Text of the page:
I have always thought of the "purpose statement," which became so popular in the churches during the last few decades, much like the various other stilts and fads of evangelicalism--beggarly. Nevertheless, like most things, focus on this particular device has had its practical effects; it helps to draw the worshiping community into a single-minded direction. Fanny and I certainly experienced several positive corollaries in our youth ministry as a result of self-consciously encapsulating our community's purpose. It went something like this...
We Assemble in the fellowship of the Spirit to thereby Grow in the knowledge and grace of our Lord Jesus Christ and Adore the living God with heart, soul, mind, and strength, for the Proclamation of the gospel in word and deed, and for the Evangelization of God’s world.
Assembling together (fellowship)
Growing in knowledge and grace (discipleship)
Adoration of God (worship)
Proclaiming the gospel in word and deed (ministry)
Evangelizing the world (missions)
Above is the formulation of both the purpose statement and core values that controlled the youth ministry philosophy that my wife and I, with our youth leadership, developed for our group about eight years ago. Regarding its relative, practical effectiveness, we found it to serve well in growing our community in depth and breadth.
You may recognize that the core values are merely extrapolated bits of the purpose statement. For me, the distinction between the core values (CV) and the purpose is only one of emphasis. The purpose statement (PS) offers a unified, coherent framework, which communicates the CV in terms of their general relations. The PS is simply a singular expression of the community’s several CV. Secondly, just as the PS is undergirded and controlled by the CV, the CV are organized and controlled around the biblical summum bonum, agapē, love, which also serves as a mnemonic device for ease of memorization.
First, then, is the ground motive of the ministry, agapē, love. Of the triadic “core values” of Christianity—faith, hope, and love—love is central (1 Cor. 13:13). It is therefore at the center of every vivacious ministry. We are to do all things in love (1 Cor. 16:14). Our ministry should be controlled by the love of Christ (2 Cor. 5:14). In a healthy ministry, love for one another will abound and increase (1 Thess. 3:12). And since love is the primary action in the Great Commands, the failing at this point in ministry must then be the greatest of sins (Mk. 12:30—31). Therefore, love is to be the crux of the ministry’s philosophy and praxis.
Secondly, the AGAPE makes the mnemonic device that introduces each of the ministry’s CV. This listing of CV does not represent any hierarchy of priority or importance; rather, as expressed by the PS, they are an indissoluble set, which are isolated only as a matter of emphasis. The first listed of these is Assembling together. This is meant to highlight several things. This is at once fellowshipping and being the Church. “Assembling” happens to be the first definitional entry for ekklēsia (“church”) in most Greek lexicons. This is meant to stress that youth ministry is not a part of the church; it is the church. We are an integral page in God’s redemptive-historical plan, which Christ himself is actualizing (see, e.g., Matt. 16:18). Further, this assembling is in the “fellowship of the Holy Spirit” (2 Cor. 13:14). As the grace of Christ and the love of God works out the global temple-building plan through the gospel, the Holy Spirit is personally present with the “Assembly,” corporately (2 Cor. 3:16; 6:16ff) and individually (1 Cor. 6:19ff). Therefore, there is a weighty joy in being a youth ministry.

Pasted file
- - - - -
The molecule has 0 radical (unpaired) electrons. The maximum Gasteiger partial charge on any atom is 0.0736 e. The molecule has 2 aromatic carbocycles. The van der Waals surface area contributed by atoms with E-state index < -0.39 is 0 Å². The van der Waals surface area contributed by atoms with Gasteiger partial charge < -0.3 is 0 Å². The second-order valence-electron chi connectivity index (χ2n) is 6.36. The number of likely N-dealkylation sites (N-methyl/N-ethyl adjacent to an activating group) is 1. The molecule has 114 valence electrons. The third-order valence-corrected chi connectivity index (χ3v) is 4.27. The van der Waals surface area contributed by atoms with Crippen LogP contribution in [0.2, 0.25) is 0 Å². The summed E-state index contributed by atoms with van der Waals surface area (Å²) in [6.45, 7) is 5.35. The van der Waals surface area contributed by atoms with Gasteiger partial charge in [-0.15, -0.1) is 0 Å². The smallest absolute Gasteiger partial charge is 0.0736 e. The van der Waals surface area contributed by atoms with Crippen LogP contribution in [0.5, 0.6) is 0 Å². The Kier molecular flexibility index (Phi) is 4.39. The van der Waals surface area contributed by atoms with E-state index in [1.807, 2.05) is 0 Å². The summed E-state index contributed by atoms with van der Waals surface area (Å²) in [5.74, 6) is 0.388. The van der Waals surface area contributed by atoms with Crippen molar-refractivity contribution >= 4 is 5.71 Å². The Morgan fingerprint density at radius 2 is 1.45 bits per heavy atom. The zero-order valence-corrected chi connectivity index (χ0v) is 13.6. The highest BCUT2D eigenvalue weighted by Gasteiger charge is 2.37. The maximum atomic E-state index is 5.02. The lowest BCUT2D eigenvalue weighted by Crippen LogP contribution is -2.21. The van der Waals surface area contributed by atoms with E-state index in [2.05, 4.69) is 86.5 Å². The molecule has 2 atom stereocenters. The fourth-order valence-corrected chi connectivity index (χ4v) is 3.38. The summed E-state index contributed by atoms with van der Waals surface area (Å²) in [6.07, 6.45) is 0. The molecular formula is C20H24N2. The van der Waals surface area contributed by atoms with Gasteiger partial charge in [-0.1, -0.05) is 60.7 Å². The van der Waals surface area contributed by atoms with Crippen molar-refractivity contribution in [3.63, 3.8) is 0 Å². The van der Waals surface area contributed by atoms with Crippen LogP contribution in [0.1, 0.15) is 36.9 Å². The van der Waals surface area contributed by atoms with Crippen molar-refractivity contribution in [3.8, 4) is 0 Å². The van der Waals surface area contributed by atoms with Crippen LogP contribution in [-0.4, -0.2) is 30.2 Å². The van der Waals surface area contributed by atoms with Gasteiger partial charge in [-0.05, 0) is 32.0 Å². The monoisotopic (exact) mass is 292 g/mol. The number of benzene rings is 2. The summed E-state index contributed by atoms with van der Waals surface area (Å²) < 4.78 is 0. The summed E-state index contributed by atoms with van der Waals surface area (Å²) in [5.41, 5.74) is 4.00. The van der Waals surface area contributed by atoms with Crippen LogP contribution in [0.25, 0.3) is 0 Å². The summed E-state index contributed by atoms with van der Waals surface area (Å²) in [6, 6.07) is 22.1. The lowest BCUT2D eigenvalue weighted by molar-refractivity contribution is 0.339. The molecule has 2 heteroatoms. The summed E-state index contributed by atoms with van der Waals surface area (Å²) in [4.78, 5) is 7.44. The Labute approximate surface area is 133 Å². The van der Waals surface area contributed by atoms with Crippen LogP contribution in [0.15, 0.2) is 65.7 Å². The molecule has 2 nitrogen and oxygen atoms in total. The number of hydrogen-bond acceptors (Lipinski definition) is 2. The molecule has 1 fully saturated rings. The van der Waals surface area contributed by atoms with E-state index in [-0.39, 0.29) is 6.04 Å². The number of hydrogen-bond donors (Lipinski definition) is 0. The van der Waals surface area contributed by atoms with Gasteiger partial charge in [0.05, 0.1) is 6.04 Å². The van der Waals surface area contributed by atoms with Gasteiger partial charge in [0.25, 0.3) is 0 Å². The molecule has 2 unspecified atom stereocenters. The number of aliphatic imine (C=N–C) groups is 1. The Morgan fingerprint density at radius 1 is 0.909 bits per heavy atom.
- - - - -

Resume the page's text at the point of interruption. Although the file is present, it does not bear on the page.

The second listed CV is Growing in knowledge and grace. This is what I believe is a biblical turn of phrase meaning discipleship (2 Pet. 3:18; cf. 1:2; Matt. 28:19). Granting that we live in what is likely one of the most biblically illiterate epochs of church history, I do not think that this CV can receive too much attention. Notice that it is both knowledge and grace. Today there is so much emphasis on felt-needs and competition with the entertainment offered by the culture, not to mention the ubiquitous (and culpable) disparaging of “dusty, old impractical theology” at all levels within the church (and sometimes even in the academy!!), that it is little wonder that our young people haven’t a clue how to respond to the manifold so-called intellectual attacks they encounter in the university and in life! Students must learn the content of the redemptive story in which Christ is the consummative center, and be nurtured in a full-orbed biblical worldview, if the God-glorifying, Christ-honoring, world-changing lives we hope to be a part in developing come into their own. Grace is simply the God-given, pastorally-guided application of these things.